This marriage can’t be saved. It’s over.
If you’ve ever found yourself thinking that in the middle of a fight, you’re not alone. Marital arguments are frustrating and uncomfortable, because the person we expect to be our biggest ally in the world, suddenly becomes our adversary.
And that’s the problem. When you start seeing your partner as your enemy, you’ve entered a dangerous element of conflict known as detachment. When we detach from someone else in the middle of a conflict, we see the two sides are “my side” and “their side.” We have a hard time acknowledging any common ground or common desires.
As you start to detach, you find yourself getting your emotional needs fulfilled everywhere but your marriage. Or you may find yourself “stonewalling,” where you freeze the other person out. John Gottman, Ph.D, who coined the phrase, says that stonewalling breeds resentment in both members of the couple.
Once you’ve detached from your partner, it’s easier to fight dirty. They’re not a real person to you anymore, in a sense, because your anger makes you blind to the human being (whom you hopefully love!) standing in front of you. They’re just the enemy. And the enemy must give in or be destroyed. And once you’ve detached from your marriage, it’s MUCH easier to throw out phrases designed to kill. Phrases like “I want a divorce.”
Dropping the d-word is so much more than just a dirty fighting tactic. Threatening divorce is a signal to your partner – and to yourself – that you don’t’ trust the relationship enough to assume that it can weather the storm. You’re indicating that you’d rather just save yourself the fight because there’s nothing worth salvaging.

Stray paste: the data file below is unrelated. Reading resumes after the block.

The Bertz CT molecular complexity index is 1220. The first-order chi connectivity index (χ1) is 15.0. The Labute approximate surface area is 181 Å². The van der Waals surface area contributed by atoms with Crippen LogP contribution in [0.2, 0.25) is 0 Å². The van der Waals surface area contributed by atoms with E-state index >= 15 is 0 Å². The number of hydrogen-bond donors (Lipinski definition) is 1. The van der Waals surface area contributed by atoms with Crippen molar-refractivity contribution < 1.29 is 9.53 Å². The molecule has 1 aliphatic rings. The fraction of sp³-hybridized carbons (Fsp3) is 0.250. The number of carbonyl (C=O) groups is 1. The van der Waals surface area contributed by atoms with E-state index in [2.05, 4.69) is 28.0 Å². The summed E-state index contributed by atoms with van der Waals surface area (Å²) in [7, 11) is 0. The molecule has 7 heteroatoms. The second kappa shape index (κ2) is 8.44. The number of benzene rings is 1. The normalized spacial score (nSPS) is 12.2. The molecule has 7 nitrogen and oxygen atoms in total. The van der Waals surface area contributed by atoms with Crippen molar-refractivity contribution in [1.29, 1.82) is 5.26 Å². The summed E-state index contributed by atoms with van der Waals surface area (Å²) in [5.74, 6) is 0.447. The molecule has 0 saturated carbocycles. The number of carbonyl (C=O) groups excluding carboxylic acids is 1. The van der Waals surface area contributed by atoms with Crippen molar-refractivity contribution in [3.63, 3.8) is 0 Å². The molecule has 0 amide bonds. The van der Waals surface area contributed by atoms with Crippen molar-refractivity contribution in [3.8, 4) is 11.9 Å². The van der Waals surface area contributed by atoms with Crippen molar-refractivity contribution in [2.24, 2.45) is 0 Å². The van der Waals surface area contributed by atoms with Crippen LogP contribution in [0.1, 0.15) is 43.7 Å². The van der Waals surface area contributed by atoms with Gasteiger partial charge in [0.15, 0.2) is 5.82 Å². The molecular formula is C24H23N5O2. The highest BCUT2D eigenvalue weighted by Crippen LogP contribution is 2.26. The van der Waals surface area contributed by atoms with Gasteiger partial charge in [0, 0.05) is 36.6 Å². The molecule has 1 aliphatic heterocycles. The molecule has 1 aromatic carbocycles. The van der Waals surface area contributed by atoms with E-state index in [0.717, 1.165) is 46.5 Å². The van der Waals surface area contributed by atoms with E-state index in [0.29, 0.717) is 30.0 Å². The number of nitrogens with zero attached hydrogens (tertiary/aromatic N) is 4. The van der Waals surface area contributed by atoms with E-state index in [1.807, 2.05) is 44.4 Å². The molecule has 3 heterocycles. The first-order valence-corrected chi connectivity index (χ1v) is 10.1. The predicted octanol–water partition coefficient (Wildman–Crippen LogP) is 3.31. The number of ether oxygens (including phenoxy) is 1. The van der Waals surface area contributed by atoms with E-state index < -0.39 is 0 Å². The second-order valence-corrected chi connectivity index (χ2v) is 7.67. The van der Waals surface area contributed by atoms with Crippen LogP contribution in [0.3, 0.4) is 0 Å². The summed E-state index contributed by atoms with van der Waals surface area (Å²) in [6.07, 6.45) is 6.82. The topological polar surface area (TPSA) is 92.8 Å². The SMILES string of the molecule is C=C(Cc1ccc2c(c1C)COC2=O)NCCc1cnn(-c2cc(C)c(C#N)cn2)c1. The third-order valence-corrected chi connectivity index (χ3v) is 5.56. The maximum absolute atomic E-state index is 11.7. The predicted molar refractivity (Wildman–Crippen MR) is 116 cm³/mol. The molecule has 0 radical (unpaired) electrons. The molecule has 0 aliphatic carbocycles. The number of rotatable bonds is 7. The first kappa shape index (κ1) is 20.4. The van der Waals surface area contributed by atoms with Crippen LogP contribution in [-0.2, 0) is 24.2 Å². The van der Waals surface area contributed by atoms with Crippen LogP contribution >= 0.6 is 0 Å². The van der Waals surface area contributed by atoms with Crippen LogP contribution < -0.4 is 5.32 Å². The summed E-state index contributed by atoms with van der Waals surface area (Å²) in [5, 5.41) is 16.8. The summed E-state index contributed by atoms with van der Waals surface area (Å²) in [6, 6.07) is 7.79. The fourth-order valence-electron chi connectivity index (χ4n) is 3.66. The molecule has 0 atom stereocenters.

Now, don’t think I’m advocating that you can never bring up divorce in a marriage. Sometimes – and I’ve been there – two incompatible people have to start the process of considering divorce. But that needs to be a very well-though out, well-prepared conversation. Not a bomb dropped in the middle of a fight for shock value or to hurt your partner.
Threatening divorce is a signal to your partner – and to yourself – that you don’t’ trust the relationship enough to assume that it can weather the storm.
Using “I want a divorce” in a typical marital argument is the ultimate sign that you’ve allowed yourself to breed an unhealthy detachment from your spouse. If you realize you’ve detached, you can fix it.
For starters, find common ground in your argument. Try to go back to the root of the issue and find some kind of common ground. Common ground has been proven by scientists to help people in conflict avoid detachment and depersonalization.
There is almost always something you both want in common, even if that thing is “to stop fighting.” Maybe you both want financial security, but you disagree on the details. Or you both want a relaxing vacation, you just disagree about whether his mother should be there. Many arguments start as task-related arguments – a disagreement about how something should be accomplished. But when the disagreement goes unsolved for too long, it turns personal, and that’s when detachment happens.
“Divorce” is a dirty word in a marriage. There are far more productive ways to fight besides dropping the d-word bomb, so don’t say it if you don’t mean it. Instead, stay attached to your partner, find common ground, and fight healthy. It’s worth it!